Monthly Archives: January 2012

Recycled Adventures: A Winter Kayak Trip on Cape Cod, With Whale

 By Vladimir Brezina

Finally! We’ve turned the corner, and the days are getting longer. Of course, winter has really only just begun—but once the short dark days begin their retreat, winter is a great time for kayaking!

I am already thinking forward to those crisp blue days in late winter or early spring when you can see forever, and can paddle a long way before the day is done, and are alone on the water… (and you can also get seriously hypothermic).

Here is my account of one such day in 2002, written up for the March/April 2003 issue of ANorAK, the Journal of the Association of North Atlantic Kayakers. (I wrote up a series of three trips for Anorak in 2003, whereupon the journal died—hopefully not cause and effect. The others two trips are already posted here and here.)

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Versatile Blogger Award

By Vladimir Brezina and Johna Till Johnson

We’ve received a Versatile Blogger Award! This award, which is passed on from blogger to blogger, honors “the quality of the writing, the uniqueness of the subjects covered, the level of love displayed in the words on the virtual page…(and)  the quality of the photographs and the level of love displayed in the taking of them.”

Composer in the Garden has passed the award to us, and we’re thrilled and honored by this recognition by a fellow blogger, particularly one whose own blog we follow and admire. And now we need to pass the award on in our turn…

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Waves On, Below, and Above the Water

By Vladimir Brezina

As kayakers, we are intimately familiar with waves on the surface of the water. But waves produced by the same basic physical mechanism—gravity waves—can form anywhere where a perturbation sets off oscillations in a density-stratified fluid. The surface of the water—an interface between two fluids of different densities, water and air—is just the most familiar location. But essentially similar waves, albeit now internal rather than surface waves, can form deep below in the water, and high above in the air.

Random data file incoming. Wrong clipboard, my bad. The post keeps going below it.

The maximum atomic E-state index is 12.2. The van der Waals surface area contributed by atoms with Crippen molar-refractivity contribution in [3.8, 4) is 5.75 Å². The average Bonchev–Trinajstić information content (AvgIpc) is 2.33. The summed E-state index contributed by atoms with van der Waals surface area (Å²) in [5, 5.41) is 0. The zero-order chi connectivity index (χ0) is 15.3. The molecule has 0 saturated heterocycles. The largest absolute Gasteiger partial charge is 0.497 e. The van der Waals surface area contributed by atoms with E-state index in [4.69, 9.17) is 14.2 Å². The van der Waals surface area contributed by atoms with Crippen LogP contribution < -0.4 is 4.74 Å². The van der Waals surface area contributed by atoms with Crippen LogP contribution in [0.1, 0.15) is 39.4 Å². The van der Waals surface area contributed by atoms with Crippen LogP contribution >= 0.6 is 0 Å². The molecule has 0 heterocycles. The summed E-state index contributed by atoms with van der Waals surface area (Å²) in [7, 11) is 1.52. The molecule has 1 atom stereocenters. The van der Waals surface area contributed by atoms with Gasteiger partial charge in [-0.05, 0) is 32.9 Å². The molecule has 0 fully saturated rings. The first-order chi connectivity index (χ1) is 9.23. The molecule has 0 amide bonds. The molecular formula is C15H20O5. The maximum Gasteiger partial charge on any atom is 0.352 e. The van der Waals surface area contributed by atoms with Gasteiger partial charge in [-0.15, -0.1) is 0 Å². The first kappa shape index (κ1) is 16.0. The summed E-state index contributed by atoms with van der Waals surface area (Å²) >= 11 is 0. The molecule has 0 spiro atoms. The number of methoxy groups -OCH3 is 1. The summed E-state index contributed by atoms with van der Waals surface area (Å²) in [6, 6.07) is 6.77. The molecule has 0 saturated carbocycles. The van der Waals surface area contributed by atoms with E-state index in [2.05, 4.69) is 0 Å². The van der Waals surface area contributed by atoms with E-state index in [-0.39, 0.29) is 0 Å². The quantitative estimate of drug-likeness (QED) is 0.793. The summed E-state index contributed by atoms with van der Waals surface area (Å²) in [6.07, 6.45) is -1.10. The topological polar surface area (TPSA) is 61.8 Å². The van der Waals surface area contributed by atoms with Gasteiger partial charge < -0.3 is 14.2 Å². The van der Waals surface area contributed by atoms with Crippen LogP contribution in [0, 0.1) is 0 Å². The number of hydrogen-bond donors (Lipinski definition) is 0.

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Learning to Look, And See

By Johna Till Johnson
(Addendum and photos by Vladimir Brezina)

I’ve never had much of an “eye”, in the sense of being able to relate to things visually—or even notice them in the first place.

The opposite, in fact. I’m one of those people who can walk by a large object—say, a 60-story building—every day for a month before exclaiming, “Has that always been there? I’ve never seen it before!” And I’m perfectly sincere: I really haven’t noticed it. I think in terms of narratives, not pictures—and I often fail to see what’s literally right in front of my nose.

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Happy 2012!

By Vladimir Brezina and Johna Till Johnson